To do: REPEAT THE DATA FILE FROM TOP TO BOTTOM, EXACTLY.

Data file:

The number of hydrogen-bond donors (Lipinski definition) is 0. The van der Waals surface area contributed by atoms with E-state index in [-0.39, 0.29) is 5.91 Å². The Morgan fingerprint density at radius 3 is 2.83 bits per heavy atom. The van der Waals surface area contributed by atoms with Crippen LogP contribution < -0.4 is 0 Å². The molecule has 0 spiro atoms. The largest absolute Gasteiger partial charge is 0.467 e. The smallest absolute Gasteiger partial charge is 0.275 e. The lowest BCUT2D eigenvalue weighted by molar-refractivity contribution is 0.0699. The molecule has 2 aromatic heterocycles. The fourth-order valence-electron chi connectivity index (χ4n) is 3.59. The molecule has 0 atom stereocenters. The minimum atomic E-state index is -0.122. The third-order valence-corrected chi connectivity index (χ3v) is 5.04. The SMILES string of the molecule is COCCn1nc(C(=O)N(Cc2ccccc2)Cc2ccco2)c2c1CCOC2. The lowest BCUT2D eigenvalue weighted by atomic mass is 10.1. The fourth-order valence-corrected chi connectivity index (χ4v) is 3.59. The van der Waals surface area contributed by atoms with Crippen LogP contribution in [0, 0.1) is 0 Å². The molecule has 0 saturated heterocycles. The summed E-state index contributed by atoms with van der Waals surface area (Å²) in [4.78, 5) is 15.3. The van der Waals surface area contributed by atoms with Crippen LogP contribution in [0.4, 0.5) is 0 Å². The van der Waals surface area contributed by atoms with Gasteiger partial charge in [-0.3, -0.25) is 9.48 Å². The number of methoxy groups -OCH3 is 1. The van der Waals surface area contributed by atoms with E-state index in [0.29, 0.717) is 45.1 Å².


The number of hydrogen-bond donors (Lipinski definition) is 0. The van der Waals surface area contributed by atoms with E-state index in [-0.39, 0.29) is 5.91 Å². The Morgan fingerprint density at radius 3 is 2.83 bits per heavy atom. The van der Waals surface area contributed by atoms with Crippen LogP contribution < -0.4 is 0 Å². The molecule has 0 spiro atoms. The largest absolute Gasteiger partial charge is 0.467 e. The smallest absolute Gasteiger partial charge is 0.275 e. The lowest BCUT2D eigenvalue weighted by molar-refractivity contribution is 0.0699. The molecule has 2 aromatic heterocycles. The fourth-order valence-electron chi connectivity index (χ4n) is 3.59. The molecule has 0 atom stereocenters. The minimum atomic E-state index is -0.122. The third-order valence-corrected chi connectivity index (χ3v) is 5.04. The SMILES string of the molecule is COCCn1nc(C(=O)N(Cc2ccccc2)Cc2ccco2)c2c1CCOC2. The lowest BCUT2D eigenvalue weighted by atomic mass is 10.1. The fourth-order valence-corrected chi connectivity index (χ4v) is 3.59. The van der Waals surface area contributed by atoms with Crippen LogP contribution in [0, 0.1) is 0 Å². The molecule has 0 saturated heterocycles. The summed E-state index contributed by atoms with van der Waals surface area (Å²) in [4.78, 5) is 15.3. The van der Waals surface area contributed by atoms with Crippen LogP contribution in [0.4, 0.5) is 0 Å². The van der Waals surface area contributed by atoms with Gasteiger partial charge in [-0.3, -0.25) is 9.48 Å². The number of methoxy groups -OCH3 is 1. The van der Waals surface area contributed by atoms with E-state index in [0.29, 0.717) is 45.1 Å².